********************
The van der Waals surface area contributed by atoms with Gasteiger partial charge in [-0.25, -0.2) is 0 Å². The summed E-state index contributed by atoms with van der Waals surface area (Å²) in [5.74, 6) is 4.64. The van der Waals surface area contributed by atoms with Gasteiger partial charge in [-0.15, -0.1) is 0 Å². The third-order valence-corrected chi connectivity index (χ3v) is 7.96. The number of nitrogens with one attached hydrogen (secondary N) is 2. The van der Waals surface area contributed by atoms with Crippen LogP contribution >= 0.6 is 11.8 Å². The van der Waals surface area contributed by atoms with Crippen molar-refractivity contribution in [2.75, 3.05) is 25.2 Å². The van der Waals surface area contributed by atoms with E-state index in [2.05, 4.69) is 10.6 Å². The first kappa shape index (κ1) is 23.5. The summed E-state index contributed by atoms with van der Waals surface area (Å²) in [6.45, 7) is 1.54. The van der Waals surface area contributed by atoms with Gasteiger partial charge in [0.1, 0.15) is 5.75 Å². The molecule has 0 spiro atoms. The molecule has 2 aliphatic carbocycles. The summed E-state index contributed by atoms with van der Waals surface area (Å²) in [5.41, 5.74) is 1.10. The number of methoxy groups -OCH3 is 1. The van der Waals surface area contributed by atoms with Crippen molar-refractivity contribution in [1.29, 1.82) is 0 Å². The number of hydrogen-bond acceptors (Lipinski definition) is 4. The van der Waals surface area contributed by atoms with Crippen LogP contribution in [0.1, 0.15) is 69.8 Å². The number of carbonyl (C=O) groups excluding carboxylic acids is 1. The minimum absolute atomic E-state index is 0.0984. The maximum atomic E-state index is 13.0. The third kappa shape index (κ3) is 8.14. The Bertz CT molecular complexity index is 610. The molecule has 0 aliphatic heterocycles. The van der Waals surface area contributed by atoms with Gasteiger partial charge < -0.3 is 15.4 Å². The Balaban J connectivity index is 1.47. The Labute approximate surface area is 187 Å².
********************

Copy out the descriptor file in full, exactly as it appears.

The van der Waals surface area contributed by atoms with Gasteiger partial charge in [-0.25, -0.2) is 0 Å². The summed E-state index contributed by atoms with van der Waals surface area (Å²) in [5.74, 6) is 4.64. The van der Waals surface area contributed by atoms with Gasteiger partial charge in [-0.15, -0.1) is 0 Å². The third-order valence-corrected chi connectivity index (χ3v) is 7.96. The number of nitrogens with one attached hydrogen (secondary N) is 2. The van der Waals surface area contributed by atoms with Crippen LogP contribution >= 0.6 is 11.8 Å². The van der Waals surface area contributed by atoms with Crippen molar-refractivity contribution in [2.75, 3.05) is 25.2 Å². The van der Waals surface area contributed by atoms with E-state index in [2.05, 4.69) is 10.6 Å². The first kappa shape index (κ1) is 23.5. The summed E-state index contributed by atoms with van der Waals surface area (Å²) in [6.45, 7) is 1.54. The van der Waals surface area contributed by atoms with Gasteiger partial charge in [0.1, 0.15) is 5.75 Å². The molecule has 0 spiro atoms. The molecule has 2 aliphatic carbocycles. The summed E-state index contributed by atoms with van der Waals surface area (Å²) in [5.41, 5.74) is 1.10. The number of methoxy groups -OCH3 is 1. The van der Waals surface area contributed by atoms with Crippen molar-refractivity contribution in [1.29, 1.82) is 0 Å². The number of hydrogen-bond acceptors (Lipinski definition) is 4. The van der Waals surface area contributed by atoms with Crippen LogP contribution in [0.1, 0.15) is 69.8 Å². The number of carbonyl (C=O) groups excluding carboxylic acids is 1. The minimum absolute atomic E-state index is 0.0984. The maximum atomic E-state index is 13.0. The third kappa shape index (κ3) is 8.14. The Bertz CT molecular complexity index is 610. The molecule has 0 aliphatic heterocycles. The van der Waals surface area contributed by atoms with Gasteiger partial charge < -0.3 is 15.4 Å². The Balaban J connectivity index is 1.47. The Labute approximate surface area is 187 Å².